The Budget Department plans to submit to Congress a record P4.1-trillion national government budget for 2020 on the same day President Rodrigo Duterte delivers his fourth State-of-the-Nation Address in July this year, acting Budget Secretary Janet Abuel said over the weekend.
Abuel said in a briefing following the Economic Development Cluster’s meeting at the Finance Department’s headquarters in Manila her agency was “on schedule to submit the 2020 budget on the same day as President Duterte’s SONA or one day after.”
The proposed 2020 budget would be more than P300 billion higher than the P3.757-trillion expenditure plan for 2019, which Congress passed and Duterte signed into law in April.
Abuel said the DBM was also studying if cash-based budgeting could be fully implemented next year.
“We are pushing cash budgeting but we are studying the transition. Let us see what will happen for 2019. Then let’s see if there’s a need for a slower pace in trying to adopt it fully,” Abuel said.
A cash-based budgeting system limits contractual obligations and disbursing payments to goods delivered and services rendered within the fiscal year. The DBM earlier said the system would promote fiscal discipline and better planning among agencies in spending or using their resources.
Under the system, an extended payment period of three months after the fiscal year would be provided to give more time for government agencies to make their payments.
The State-of-the-Nation Address is usually delivered by the sitting president to a joint session of Congress every fourth Monday of July. The SONA serves as a means to inform the nation about its present economic, political and social condition.
It is also a vehicle for the president to summarize the accomplishments and plans of his/her program of government both for a particular year and until the end of their term of office.
The government operated on a reenacted budget in the first quarter, as it was only in April that the president finally affixed his signature on the 2010 national budget after a long impasse between the two houses of Congress.
Finance Secretary Carlos Dominguez III said the government needed to increase its expenditures in the months ahead to achieve economic growth of more than 6 percent this year.
National government disbursements are targeted to reach P3.774 trillion in 2019, equivalent to 19.6 percent of gross domestic product. This is 10.7-percent higher than the actual disbursements in 2018.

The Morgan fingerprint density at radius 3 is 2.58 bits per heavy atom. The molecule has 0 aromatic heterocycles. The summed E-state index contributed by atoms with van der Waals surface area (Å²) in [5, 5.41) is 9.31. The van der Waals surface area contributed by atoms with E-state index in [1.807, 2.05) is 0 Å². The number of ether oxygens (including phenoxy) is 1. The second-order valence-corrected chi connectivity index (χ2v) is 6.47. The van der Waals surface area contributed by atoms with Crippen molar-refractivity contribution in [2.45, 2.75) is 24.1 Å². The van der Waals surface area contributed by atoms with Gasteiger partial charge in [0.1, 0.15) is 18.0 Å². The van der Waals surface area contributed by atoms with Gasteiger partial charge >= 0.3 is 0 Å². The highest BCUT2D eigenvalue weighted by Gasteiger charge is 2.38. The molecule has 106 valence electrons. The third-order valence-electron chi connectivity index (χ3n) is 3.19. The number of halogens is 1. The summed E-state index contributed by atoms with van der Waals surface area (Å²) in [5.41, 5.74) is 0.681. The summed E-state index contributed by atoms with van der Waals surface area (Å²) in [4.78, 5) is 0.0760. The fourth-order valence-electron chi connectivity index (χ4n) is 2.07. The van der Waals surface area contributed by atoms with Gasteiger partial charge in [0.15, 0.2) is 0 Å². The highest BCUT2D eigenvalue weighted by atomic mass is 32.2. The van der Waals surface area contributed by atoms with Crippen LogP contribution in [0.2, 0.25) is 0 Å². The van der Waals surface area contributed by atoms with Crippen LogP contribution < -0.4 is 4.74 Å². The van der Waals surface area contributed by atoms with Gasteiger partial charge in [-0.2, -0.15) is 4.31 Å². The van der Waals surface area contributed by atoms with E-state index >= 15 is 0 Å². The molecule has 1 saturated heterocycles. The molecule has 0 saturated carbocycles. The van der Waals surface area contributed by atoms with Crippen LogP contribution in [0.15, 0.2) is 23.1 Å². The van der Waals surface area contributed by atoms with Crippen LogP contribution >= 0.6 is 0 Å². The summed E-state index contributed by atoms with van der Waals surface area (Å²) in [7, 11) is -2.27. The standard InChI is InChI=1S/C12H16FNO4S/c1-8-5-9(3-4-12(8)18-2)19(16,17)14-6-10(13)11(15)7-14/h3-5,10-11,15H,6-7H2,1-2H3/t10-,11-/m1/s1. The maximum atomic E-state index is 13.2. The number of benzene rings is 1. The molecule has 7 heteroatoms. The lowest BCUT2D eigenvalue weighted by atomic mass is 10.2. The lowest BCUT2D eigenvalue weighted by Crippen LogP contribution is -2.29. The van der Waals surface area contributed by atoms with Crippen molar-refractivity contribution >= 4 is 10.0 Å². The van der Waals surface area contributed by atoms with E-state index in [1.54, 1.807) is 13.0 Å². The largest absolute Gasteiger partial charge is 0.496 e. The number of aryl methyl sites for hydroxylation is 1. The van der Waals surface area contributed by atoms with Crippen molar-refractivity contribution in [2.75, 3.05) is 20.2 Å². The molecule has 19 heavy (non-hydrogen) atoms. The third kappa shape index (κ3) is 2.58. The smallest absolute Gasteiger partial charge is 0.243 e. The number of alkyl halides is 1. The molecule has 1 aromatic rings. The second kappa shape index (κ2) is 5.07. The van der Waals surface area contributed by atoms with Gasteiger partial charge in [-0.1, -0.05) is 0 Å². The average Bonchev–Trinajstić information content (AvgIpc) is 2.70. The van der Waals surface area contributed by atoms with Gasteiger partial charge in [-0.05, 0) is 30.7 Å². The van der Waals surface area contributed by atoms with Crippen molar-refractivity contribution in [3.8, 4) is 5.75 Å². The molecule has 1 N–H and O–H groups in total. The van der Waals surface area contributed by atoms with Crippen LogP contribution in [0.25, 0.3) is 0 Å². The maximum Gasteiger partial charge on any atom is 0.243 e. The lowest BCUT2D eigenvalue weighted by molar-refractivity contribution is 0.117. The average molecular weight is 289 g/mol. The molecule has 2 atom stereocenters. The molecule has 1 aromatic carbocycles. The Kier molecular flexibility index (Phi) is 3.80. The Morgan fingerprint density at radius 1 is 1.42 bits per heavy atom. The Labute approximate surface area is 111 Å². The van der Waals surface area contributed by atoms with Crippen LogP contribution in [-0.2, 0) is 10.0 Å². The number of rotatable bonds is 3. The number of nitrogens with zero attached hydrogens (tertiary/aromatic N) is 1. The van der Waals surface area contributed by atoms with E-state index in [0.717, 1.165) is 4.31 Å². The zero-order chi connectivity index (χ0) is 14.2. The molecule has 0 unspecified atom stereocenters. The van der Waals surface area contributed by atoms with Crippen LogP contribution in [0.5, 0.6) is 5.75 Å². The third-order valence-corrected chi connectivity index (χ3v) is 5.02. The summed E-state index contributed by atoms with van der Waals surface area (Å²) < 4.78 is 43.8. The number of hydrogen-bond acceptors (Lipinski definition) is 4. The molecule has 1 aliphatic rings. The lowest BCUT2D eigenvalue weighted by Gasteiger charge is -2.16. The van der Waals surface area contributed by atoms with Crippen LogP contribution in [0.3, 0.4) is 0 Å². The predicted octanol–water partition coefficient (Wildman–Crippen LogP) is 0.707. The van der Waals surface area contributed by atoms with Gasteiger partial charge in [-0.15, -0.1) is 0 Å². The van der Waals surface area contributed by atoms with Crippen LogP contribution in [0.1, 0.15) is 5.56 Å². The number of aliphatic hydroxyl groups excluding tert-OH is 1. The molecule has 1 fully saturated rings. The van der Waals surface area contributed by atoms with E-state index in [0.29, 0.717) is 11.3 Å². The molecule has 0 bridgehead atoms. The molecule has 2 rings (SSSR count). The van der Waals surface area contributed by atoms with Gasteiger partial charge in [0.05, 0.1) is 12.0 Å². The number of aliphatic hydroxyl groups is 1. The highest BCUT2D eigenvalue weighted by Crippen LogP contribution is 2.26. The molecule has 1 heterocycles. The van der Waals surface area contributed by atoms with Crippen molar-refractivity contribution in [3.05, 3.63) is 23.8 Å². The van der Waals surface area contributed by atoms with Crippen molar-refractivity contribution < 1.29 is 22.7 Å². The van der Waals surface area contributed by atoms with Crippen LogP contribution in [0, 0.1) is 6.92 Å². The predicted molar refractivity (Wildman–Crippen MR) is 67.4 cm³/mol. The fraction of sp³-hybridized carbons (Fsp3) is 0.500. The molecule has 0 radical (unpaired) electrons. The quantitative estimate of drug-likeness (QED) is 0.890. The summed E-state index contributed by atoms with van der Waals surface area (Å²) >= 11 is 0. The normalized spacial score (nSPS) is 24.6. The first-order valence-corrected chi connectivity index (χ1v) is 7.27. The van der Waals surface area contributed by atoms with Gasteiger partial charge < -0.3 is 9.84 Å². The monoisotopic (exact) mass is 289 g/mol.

“For us to achieve this year’s disbursement target, the government must spend a total of around P2.996 trillion from the second to fourth quarters of the year,” Dominguez said.
He said infrastructure spending accounts for almost a third of disbursements programmed for the said quarters. Actual infrastructure disbursements in the first quarter amounted to P207.2 billion.
“To reach our total infrastructure disbursement target of P1 trillion for the entire year, the government must disburse around P792.97 billion for infrastructure from the second to fourth quarters of the year,” he said.
The delay in the approval of the national budget weighed on economic growth in the January-to-March period. GDP in the first quarter grew at a four-year low of 5.6 percent, slower than the 6.5-percent expansion a year ago and 6.3 percent in the fourth quarter of 2018.
Dominguez said the 5.6-percent growth in the first quarter was nonetheless a “decent expansion” that kept the Philippines among the region’s fastest-growing economies.
“The budget impasse in the Congress during the year’s first three months had set off a spending cutback, which, in turn, stifled economic activity,” Dominguez said in a statement.
He said if not the Senate-House deadlock over the 2019 General Appropriations Bill which forced the government to operate on a reenacted 2018 budget in the first quarter, the economy could have received a tremendous boost from what should have been much higher state spending on infrastructure modernization and human capital formation at the onset of 2019.
Finance Undersecretary Gil Beltran said the economy should have grown by 7.2 percent in the first quarter. He said in an economic bulletin that the underspending of P69.5 billion in the first quarter reduced GDP growth by 1.6 percentage points.